Reply: Z_n in Haskell

Serge D. Mechveliani
Mon, 1 Apr 2002 10:54:42 +0400


Hal Daume III <hdaume@ISI.EDU>
writes about Z_n in Haskell:

> Suppose I want to define integers modulo n, I could do this something
> like:
>  data Zn = Zn Integer Integer   -- modulus, number
>  instance Num Zn where
>    (Zn m1 n1) + (Zn m2 n2)
>      | m1 == m2 = Zn m1 (n1 + n2 `mod` m1)
>      | otherwise= error "differing moduli"
>    ...etc...
> However, I'd really like it if, say, addition on Zn-s of different
> "n" values were caught by the typechecker and disallowed.  One solution to
> this problem would be to do something like:
>  class Modulus m where modulus :: T m -> Integer
>   data Zn m = Zn (T m) Integer
>  instance Modulus m => Num (Zn m) where
>    (Zn m1 n1) + (Zn m2 n2) =
>	  (Zn m1 ((n1 + n2) `mod` (modulus m1)))
> [..]   responds with

| The Z_n problem doesn't seem to be different from the problem of 
| arrays or bitvectors of a statically-checkable size.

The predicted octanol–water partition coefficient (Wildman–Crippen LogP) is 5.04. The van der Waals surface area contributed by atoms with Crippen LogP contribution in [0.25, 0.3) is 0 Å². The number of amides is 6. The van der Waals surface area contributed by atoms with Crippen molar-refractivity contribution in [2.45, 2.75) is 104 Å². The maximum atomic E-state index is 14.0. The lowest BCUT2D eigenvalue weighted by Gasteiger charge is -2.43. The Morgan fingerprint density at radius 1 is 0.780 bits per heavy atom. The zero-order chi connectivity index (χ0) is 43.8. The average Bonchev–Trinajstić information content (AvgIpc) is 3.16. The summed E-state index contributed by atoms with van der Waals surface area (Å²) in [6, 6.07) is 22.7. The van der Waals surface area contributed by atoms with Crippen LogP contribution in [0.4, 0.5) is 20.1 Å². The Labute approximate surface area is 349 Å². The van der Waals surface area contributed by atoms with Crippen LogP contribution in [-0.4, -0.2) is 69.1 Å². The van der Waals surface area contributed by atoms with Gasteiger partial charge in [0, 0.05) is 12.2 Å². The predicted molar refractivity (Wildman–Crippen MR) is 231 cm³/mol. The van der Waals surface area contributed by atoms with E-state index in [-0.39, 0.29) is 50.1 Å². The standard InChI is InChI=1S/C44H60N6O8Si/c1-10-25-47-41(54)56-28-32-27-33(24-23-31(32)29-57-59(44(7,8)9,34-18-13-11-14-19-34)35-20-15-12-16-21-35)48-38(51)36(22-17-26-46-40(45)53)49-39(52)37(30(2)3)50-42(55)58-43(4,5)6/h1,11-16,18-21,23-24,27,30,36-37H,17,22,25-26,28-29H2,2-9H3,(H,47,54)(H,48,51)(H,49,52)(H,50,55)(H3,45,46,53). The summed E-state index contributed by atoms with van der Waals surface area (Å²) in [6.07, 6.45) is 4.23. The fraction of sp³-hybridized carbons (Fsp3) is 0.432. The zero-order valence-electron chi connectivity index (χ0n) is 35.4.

| [..]
| Both implementations work in any Haskell-98 system. Multi-parameter
| classes, existential types or other extensions are not needed.

Also someone advised to follow up the  haskell-cafe  list archive 
containing the proposal, probably, by Dylan Thurston (Spring 2001), 
to exploit existential types to express the constructs
like Z/(n) - residue domain of integers modulo n.

This whole subject interests me.
After maybe a month, I am going to investigate it and answer
what precisely is wrong about the approaches mentioned.

My previous impressions are as follows

* It is hard to believe that the thing can be done in Haskell without 
  existential types (properly implemented).
* Dependent types (Aldor, Cayenne) are the adequate instrument
  for the above task.
* The proposal from  haskell-cafe  (year ago) does not look 
  practicable. I tried certain simple example of using it to work
  with Z/(m), and it failed.

But I hope, we will return to the subject after a month.

Serge Mechveliani